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Jr Ducks mourn the passing of former 14U AAA player Nick Rittenhouse

The defenseman was part of the first Jr. Ducks team to reach Nationals at 14U

Nick Rittenhouse could light up any room he entered, particularly a locker room, former Anaheim Jr. Ducks teammates fondly recalled. 

Rittenhouse, who was part of the first Jr. Ducks 14U AAA team to reach the USA Hockey Youth Nationals in 2015, died in his sleep on Dec. 17. He was 21. 

He is survived by his parents, David and Nancy, and his younger sister Megan, who plays ice hockey and field hockey at Colby College.

“This was really tough to hear about,” said Ryan Fischer, like Rittenhouse a defenseman on the Nationals team. “He was one of my best buddies on that team. He was a super nice kid who always put a smile on everyone’s face.”

Affectionately known as “Ritt” to his teammates, the 2000 birth year had a magnetic personality.

“He was a pretty social guy,” Fischer recalled. “He was always with his friends and teammates. You could count on him to make you laugh.”

Added former teammate Andrew DeCarlo, “Nick was the guy that you always wanted to be around and hang out with. We were really close, and our families were really close when we played together.

“He was always cracking jokes, just a super funny guy. He kept things light in the locker room.”

The 2015 Bantam team, coached by Sandy Gasseau and managed by Ryan’s father Bill, charted new territory for the Jr. Ducks, who had not previously had a AAA team younger than 16U reach Nationals. 

“It was a hell of a team,” said Ryan Fischer, who now plays ACHA hockey at the University of Arizona. “We were ranked in the top 10 all season. Everyone on that team has a special place in my heart.”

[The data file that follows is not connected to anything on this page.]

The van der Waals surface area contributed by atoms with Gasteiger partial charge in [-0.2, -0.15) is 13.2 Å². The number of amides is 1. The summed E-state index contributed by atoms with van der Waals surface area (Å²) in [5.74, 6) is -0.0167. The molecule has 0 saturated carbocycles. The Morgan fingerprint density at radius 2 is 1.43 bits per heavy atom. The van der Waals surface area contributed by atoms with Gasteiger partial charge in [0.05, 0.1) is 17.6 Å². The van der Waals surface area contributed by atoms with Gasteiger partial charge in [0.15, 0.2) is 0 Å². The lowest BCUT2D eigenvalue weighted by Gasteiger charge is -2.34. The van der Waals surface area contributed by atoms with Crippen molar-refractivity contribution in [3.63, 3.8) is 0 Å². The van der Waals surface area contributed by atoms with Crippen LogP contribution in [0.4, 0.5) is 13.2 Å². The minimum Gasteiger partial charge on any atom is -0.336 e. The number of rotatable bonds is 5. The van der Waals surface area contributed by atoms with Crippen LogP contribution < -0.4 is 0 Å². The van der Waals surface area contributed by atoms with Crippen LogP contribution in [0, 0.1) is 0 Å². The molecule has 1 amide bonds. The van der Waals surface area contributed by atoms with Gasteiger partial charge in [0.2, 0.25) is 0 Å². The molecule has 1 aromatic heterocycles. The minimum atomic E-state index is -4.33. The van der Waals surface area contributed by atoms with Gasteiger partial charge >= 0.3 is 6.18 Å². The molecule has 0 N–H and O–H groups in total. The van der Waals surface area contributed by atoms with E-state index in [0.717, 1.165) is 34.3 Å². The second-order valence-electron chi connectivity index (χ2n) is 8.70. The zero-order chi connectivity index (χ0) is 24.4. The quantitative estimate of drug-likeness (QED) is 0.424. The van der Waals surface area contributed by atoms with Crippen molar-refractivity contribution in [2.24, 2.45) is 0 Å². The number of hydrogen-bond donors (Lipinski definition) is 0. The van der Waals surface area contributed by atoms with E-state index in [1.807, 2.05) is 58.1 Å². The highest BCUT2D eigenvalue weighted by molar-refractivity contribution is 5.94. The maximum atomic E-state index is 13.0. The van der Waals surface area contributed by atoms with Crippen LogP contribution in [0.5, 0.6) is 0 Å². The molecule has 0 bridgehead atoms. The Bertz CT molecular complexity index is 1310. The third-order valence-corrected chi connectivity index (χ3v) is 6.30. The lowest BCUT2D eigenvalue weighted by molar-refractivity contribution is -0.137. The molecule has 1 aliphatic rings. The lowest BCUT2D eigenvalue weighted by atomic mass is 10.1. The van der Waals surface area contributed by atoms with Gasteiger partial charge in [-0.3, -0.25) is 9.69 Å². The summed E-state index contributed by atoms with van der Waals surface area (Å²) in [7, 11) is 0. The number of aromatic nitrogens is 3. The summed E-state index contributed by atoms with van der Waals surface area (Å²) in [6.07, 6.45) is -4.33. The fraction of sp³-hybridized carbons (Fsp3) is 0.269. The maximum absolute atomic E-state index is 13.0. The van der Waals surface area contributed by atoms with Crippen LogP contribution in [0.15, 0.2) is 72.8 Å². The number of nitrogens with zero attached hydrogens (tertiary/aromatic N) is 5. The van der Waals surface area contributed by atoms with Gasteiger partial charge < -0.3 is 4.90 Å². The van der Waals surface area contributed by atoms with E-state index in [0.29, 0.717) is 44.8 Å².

Added DeCarlo, who now plays for the Air Force Academy, “That was a fun season, and we could have medaled at Nationals. We had a good group of guys and families, and the Rittenhouses were a special part of that.

“Nick was a good player for us, especially offensively and off the rush. He knew exactly when to jump in.”

Rittenhouse also left a big impression on Jr. Ducks Director of Player Development Alex Kim, who worked with him on skill development.

“He was a really nice kid, always joking,” Kim said. “He was fun loving and a spark plug for his team.”

Nick returned to Florida in 2016 to finish his youth hockey career near the family’s home in Tampa, then played two seasons of ACHA hockey at the University of Tampa. 

David Rittenhouse posted a moving tribute to his son on Facebook recently: “There are no words that can be expressed when there is a loss of a child. On Dec. 17, 2021, we physically lost Nicholas Anthony Rittenhouse from this world. Your heart and soul will be forever felt by all people you have touched in your life. Your humor, love, smile and most of all those big hugs will be missed but remembered every day. Just because you are out of sight you will never be out of mind. And although your time was short you now have life everlasting with our lord and savior Jesus Christ. I know will be waiting for all of us, ready to make us laugh, seeking us for a big hug and helping others who stumble to get back up. Watch over us and protect us our beautiful angel. We love you.”

Playing hockey and helping children were two of Nick’s passions. To that end, DeCarlo’s father Michael has helped the Rittenhouse family start the Nicholas Rittenhouse Memorial Youth Hockey Fund. To learn more or to contribute, please visit here. 

“Nick was one of those guys that everyone loved and everyone loved to be around,” Andrew DeCarlo said. “He was a really special kid. It’s sad for all of us.”